Windows 8.1 Restores Start Button, With Twist

Microsoft confirms Windows 8.1 will include boot-to-desktop options and a restored Start button. But other interface criticisms remain unanswered.

Michael Endler, Associate Editor,

May 30, 2013

4 Min Read

8 Free, Must-Have Windows 8 Apps

8 Free, Must-Have Windows 8 Apps

8 Free, Must-Have Windows 8 Apps(click image for larger view and for slideshow)

Microsoft announced Thursday that Windows 8.1 will restore the Start button and include a boot-to-desktop option, confirming a series of reports published the previous afternoon.

At face value, the tweaks smooth over several of Windows 8's most-criticized rough edges. What remains to be seen, however, is if the new features' implementations will mollify detractors, or merely shift criticism for the OS, which has struggled to gain users, in a different direction.

Corporate VP for Windows Program Management Antoine Leblond confirmed the new features in a blog post. Specifically, he said "Boot to Desktop is Coming" and "the Start Button is Back -- Sort of."

[ What else does Microsoft need to do? Read 5 Windows 8 Gripes Microsoft Must Address. ]

Rather than replicating the Windows 7 button, the new version will connect to the Start screen -- that is, to the same Live Tile interface to which Windows 8 currently boots. Users can set the button to summon an "All Apps" view, however, in which app icons can be arranged by usage, installation date, name or category.

The Start button will most likely benefit traditional mouse-and-keyboard users, but users with touchscreens will be able to access "All Apps" by swiping from the bottom of the display. The Start button will be visible at the bottom of the taskbar when the user is in desktop mode but will only appear in the Modern UI if the user moves the mouse to the lower left-hand corner of the screen. Microsoft also said that newly installed apps will only appear on the Start Screen if the user pins them there.

And yes, Win 8.1 will allow users to boot directly to either the desktop or the "All Apps" screen in Windows 8.1.

Windows 8.1 will feature greater multitasking flexibility within the Modern UI. Users will be able to run up to three apps per screen, and multi-monitor viewing will be supported. Each open app can be freely resized, and users can run multiple windows of the same app, such as two instances of Internet Explorer.

Windows 8 currently forces users to jump from the Modern UI to the desktop when they need to access the Control Panel. Windows 8.1 will make more tools equally accessible in either interface. Leblond specifically mentioned controls for display resolution, power options, system information, product keys, Windows Update and SkyDrive.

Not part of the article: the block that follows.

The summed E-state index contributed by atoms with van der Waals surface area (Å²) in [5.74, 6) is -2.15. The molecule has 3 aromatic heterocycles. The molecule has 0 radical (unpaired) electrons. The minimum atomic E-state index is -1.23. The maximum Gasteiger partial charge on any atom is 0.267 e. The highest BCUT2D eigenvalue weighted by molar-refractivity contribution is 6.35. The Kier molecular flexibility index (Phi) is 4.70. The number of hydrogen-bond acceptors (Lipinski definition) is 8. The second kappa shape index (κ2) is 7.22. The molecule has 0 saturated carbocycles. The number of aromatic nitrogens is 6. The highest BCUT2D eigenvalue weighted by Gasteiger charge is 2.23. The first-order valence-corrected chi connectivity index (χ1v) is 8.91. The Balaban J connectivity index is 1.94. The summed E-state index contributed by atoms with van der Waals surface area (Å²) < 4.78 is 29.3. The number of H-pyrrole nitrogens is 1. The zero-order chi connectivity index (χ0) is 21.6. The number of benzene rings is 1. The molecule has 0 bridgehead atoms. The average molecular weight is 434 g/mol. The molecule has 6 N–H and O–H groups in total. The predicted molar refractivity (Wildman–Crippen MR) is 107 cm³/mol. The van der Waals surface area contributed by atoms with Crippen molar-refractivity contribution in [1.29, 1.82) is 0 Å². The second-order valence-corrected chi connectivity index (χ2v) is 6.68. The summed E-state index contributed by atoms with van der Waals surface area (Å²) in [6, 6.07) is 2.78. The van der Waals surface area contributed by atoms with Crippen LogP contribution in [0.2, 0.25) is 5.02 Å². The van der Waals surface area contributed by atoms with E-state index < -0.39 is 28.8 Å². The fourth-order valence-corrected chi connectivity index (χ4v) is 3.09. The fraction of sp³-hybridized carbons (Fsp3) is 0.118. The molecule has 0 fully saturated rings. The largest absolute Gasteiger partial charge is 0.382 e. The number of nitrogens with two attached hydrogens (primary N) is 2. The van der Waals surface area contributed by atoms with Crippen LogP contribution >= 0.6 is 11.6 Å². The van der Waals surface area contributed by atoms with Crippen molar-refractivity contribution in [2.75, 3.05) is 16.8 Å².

Live Tiles will come in more sizes, bringing some welcome customization to the Start screen. Users can also use the same background for both the Start screen and the desktop, an option that could make moving between the UIs more cohesive.

Leblond stated people inadvertently move tiles on the Start screen. For that reason, Windows 8.1 will require that users press and hold -- or, for desktop users, right click -- an icon before moving it around.

In Windows 8.1, the search function will return files, apps, Bing Web results and SkyDrive files. Windows 8.1 also will feature stronger and more numerous hooks to SkyDrive.

Windows 8.1's native apps are getting upgraded. The blog post said, for example, that the Photos app will include editing features, and that the Music app has been redesigned.

Leblond offered little information about IE11, expect that users will be able to open as many tabs as they want, and that open tabs can be synced across all Win8.1 devices.

Microsoft's announcement falls in line with rumors posted by several websites, including ZDNet's Mary Jo Foley and Paul Thurott's Supersite for Windows.

Indeed, most of the features that Leblond confirmed have been part of the rumor mill for months. Nevertheless, most Win8 critics are likely to welcome this news, which suggests Microsoft is both listening to and acting on customer feedback. That said, these adjustments do not constitute a panacea for Windows 8's woes.

At least one report suggests, for example, that Windows 8 users -- even those on tablets -- have relatively little use for Modern-style apps. By allowing users to boot directly to the desktop, Microsoft will remove the mechanism that currently forces users to look at those apps each time Win8 boots up. With that strong-arming no longer in play, what must Redmond do to keep Modern apps from languishing? Will Windows 8.1's refreshed native apps be a step in the right direction?

And what about traditional desktop users? Leblond promises that this group has not been forgotten, and to mouse-reliant users, Windows 8.1 should be easier to navigate than the current version. But is it enough to tempt Windows 7 users to upgrade their desktops?

Only time will tell. For the present, Leblond promised that more information will be revealed between now and late June, when Microsoft is slated to release a preview version of Windows 8.1 at its Build conference in San Francisco. The official version is expected to begin shipping in the following months.

About the Author(s)

Michael Endler

Associate Editor,

Michael Endler joined InformationWeek as an associate editor in 2012. He previously worked in talent representation in the entertainment industry, as a freelance copywriter and photojournalist, and as a teacher. Michael earned a BA in English from Stanford University in 2005 and, pending the completion of a long-gestating thesis, will hold an MA in Cinema Studies from San Francisco State.

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